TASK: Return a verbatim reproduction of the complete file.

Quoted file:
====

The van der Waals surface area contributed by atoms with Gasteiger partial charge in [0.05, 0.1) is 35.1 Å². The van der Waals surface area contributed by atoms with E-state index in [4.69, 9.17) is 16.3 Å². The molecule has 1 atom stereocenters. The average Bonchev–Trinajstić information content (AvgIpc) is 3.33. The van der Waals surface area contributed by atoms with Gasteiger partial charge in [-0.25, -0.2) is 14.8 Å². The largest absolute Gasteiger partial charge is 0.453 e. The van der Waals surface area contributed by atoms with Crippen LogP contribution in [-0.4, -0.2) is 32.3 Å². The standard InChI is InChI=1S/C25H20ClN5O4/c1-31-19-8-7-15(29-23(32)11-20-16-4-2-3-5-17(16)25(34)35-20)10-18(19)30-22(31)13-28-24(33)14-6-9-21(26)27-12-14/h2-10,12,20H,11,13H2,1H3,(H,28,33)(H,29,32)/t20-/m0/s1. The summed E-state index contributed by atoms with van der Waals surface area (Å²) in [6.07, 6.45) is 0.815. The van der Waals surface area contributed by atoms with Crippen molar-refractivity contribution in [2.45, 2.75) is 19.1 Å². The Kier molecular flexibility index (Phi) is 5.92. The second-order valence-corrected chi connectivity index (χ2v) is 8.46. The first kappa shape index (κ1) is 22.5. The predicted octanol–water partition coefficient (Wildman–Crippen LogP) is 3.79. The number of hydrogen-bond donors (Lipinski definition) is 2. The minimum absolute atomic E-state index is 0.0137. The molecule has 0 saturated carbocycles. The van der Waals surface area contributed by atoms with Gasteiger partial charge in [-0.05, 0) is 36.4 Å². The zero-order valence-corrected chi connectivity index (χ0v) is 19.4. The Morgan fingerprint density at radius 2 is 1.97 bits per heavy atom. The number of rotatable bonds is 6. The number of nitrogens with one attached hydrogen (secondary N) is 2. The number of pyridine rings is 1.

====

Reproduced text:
The van der Waals surface area contributed by atoms with Gasteiger partial charge in [0.05, 0.1) is 35.1 Å². The van der Waals surface area contributed by atoms with E-state index in [4.69, 9.17) is 16.3 Å². The molecule has 1 atom stereocenters. The average Bonchev–Trinajstić information content (AvgIpc) is 3.33. The van der Waals surface area contributed by atoms with Gasteiger partial charge in [-0.25, -0.2) is 14.8 Å². The largest absolute Gasteiger partial charge is 0.453 e. The van der Waals surface area contributed by atoms with Crippen LogP contribution in [-0.4, -0.2) is 32.3 Å². The standard InChI is InChI=1S/C25H20ClN5O4/c1-31-19-8-7-15(29-23(32)11-20-16-4-2-3-5-17(16)25(34)35-20)10-18(19)30-22(31)13-28-24(33)14-6-9-21(26)27-12-14/h2-10,12,20H,11,13H2,1H3,(H,28,33)(H,29,32)/t20-/m0/s1. The summed E-state index contributed by atoms with van der Waals surface area (Å²) in [6.07, 6.45) is 0.815. The van der Waals surface area contributed by atoms with Crippen molar-refractivity contribution in [2.45, 2.75) is 19.1 Å². The Kier molecular flexibility index (Phi) is 5.92. The second-order valence-corrected chi connectivity index (χ2v) is 8.46. The first kappa shape index (κ1) is 22.5. The predicted octanol–water partition coefficient (Wildman–Crippen LogP) is 3.79. The number of hydrogen-bond donors (Lipinski definition) is 2. The minimum absolute atomic E-state index is 0.0137. The molecule has 0 saturated carbocycles. The van der Waals surface area contributed by atoms with Gasteiger partial charge in [-0.05, 0) is 36.4 Å². The zero-order valence-corrected chi connectivity index (χ0v) is 19.4. The Morgan fingerprint density at radius 2 is 1.97 bits per heavy atom. The number of rotatable bonds is 6. The number of nitrogens with one attached hydrogen (secondary N) is 2. The number of pyridine rings is 1.